Sunday, December 20, 2009

[Cookie 054] Cocoa Shortbread Diamonds


I see snow. Everywhere. It's ridiculous--totally, completely, absurdly over-the-top. And I'm not talking New York City snow; this is the results of a legit flurry.

This picture was on the front of the New York Times this morning--that's Central Park!

There's white (not brown) snow all over the sidewalks, piled on top of cars and bikes and fire hydrants, and all powdery and wonderful. Yesterday, when it just began to snow, my friends and I started to flip out when we saw the actual snowflakes on our jackets--so adorable and beautiful and amazing! But sure, it's really beautiful right now, but come Monday it will be disgusting and slushy and brown and icky. But until then, I can pretend that I'm living in a cozy cottage somewhere in the Alps, with a German Shepherd litter of kittens by my side, a fire roaring, a record player playing this song (please listen), and the smell of these Cocoa Shortbread Diamonds wafting from the kitchen.


I think that these are really perfect winter cookies. Sure, they aren't spicey, gingerbready, or pepperminty or anything, but they have this great coziness in their flavor. Maybe it's because they are shortbread and are buttery and rich, which always brings to my mind cold winters; or maybe its because when they are in the oven the house smells completely divine and like hot chocolate; or maybe its because I got to use my tooth-shaped cookie cutter which I got for my birthday exactly one year ago. It could be any of those reasons.


The recipe is dead easy, like most shortbread recipes, and even drizzling the melted white chocolate is super simple. I tried to decorate the first cookie, and failed miserably because I am absolutely awful at cookie decorating, but it was really easy to drizzle back and forth on top of the rest of the cookies and make them look totally professional. Unfortunately, the next day the white chocolate started to detach itself from the surface of the cookies, but hopefully you'll only be concerned with eating the cookies at this point.


Now, if you want my honest and harsh opinion, I thought these were a tad on the boring side. They taste great and look great, but they are just chocolate shortbread. If you like rich chocolate cookies, make these straight away, but don't expect anything shocking or unusual. That's not a bad thing though--I'll take shocking and unusual snow storms any day over traditional, albeit a little boring, chocolate shortbread. Wait no, I'll take them both. Simultaneously. Thanks.


Anyway, stay warm East Coasters! And I'll be sure to soak up some nice 68ยบ degree sunshine for you once I get to L.A.! Oh, and Happy Holidays! If you're thinking of giving cookies as gifts this season (which is a great, awesome, totally fab idea), these cookies package up really nice:

Grammy's Chocolate Cookies (wrap a stack with a ribbon or some cute striped bakers twine)
Cranberry-Pistachio Cornmeal Biscotti (I had some issues cutting the biscotti, but they would make perfect Xmas cookies because of the green and red in the dough)
Amaretti Crisps (tie a ribbon through each loop--very Martha)
Rosemary Butter Cookies (stick a bunch in a mailing tube wrapped with a cool paper print)

Also, check out these boxes...perfect for shipping cookies cutely!

Now go! Get festive, or seasonal, or whatever you do.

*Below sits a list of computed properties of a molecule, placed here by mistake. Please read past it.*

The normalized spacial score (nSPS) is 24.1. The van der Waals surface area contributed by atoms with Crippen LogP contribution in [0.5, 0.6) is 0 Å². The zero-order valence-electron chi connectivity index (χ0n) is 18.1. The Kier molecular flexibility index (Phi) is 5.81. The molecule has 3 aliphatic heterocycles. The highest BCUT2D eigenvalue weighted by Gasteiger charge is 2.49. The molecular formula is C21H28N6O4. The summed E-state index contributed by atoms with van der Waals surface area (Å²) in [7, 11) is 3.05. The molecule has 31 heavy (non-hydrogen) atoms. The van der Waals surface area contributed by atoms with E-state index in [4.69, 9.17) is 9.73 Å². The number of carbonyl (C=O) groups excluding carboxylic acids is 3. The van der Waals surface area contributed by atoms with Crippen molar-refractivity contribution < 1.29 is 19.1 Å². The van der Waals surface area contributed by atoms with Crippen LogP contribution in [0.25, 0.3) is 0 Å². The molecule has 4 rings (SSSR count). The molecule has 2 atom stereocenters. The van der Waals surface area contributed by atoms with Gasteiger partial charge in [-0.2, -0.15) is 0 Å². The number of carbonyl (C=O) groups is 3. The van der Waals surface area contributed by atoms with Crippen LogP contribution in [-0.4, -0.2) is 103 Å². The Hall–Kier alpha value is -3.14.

Cocoa Shortbread Diamonds
Makes about 14

  • 1 cup all-purpose flour, plus more for work surface
  • 1/2 cup confectioners sugar
  • 1/4 cup unsweetened Dutch-process cocoa powder
  • 1/4 teaspoon coarse salt
  • 1/2 cup (1 stick) cold unsalted butter, cut into small pieces
  • 1/2 teaspoon pure vanilla extract
  • 2 ounces best-quality white chocolate, coarsely chopped

  1. Preheat oven to 300 degrees. Pulse flour, sugar, cocoa powder, and salt in a food processor to combine. Add butter and vanilla, and process until mixture comes together. Shape the dough into a ball.
  2. Roll out dough on a lightly floured surface to 1/4 inch thick; cut out shapes with a 3 1/2-by-2 1/2-inch diamond-shape cookie cutter. Space 1 1/2 inches apart on baking sheets lined with parchment paper. Bake cookies until firm to the touch, 20 to 25 minutes. Let cookies cool completely on wire racks.
  3. Melt white chocolate, stirring, in a heatproof bowl set over a pan of simmering water. Drizzle chocolate over tops of cookies. Let set before serving, about 30 minutes. Cookies can be stored in a single layer in an airtight container at room temperature up to 3 days.

{End Results}
Baking Difficultly: 2/5
Ingredient Accessibility: 4/5
Tastiness: 4/5
Attractiveness: 4/5
Is it worth it?: Yes! Just don't expect anything crazy or out of the's a very basic recipe.

Drink: MILK.
Song: Winter Wonder Land -- Animal Collective
Activity: Knitting, crocheting, or cross-stitching by the fire. Or if that's too femme for you, you could always go outside and chop some fire wood while the white chocolate icing is setting. Or build me an ice fortress in Central Park--your choice.


Kim said...

I love the tooth cookie cutter, pretty funny! This is the recipe to break out the good quality chocolate and just let it shine. I love chocolate shortbread.

screwdestiny said...

Oh my goodness, I don't think I've ever had chocolate shortbread, and I'm very sad about this because that just sounds awesome right now. I've gotta make these.

Dolce said...

I have a similar recipe and am not madly in love with them, but they make a nice giveaway and keep their shape pretty nicely.
Enjoy the warm LA weather for the holidays :)

Anonymous said...

MMMMNNNNN mn mn mn tooth


Sam Kathryn said...

I love your cookie cutter! It's always nice to be unique :)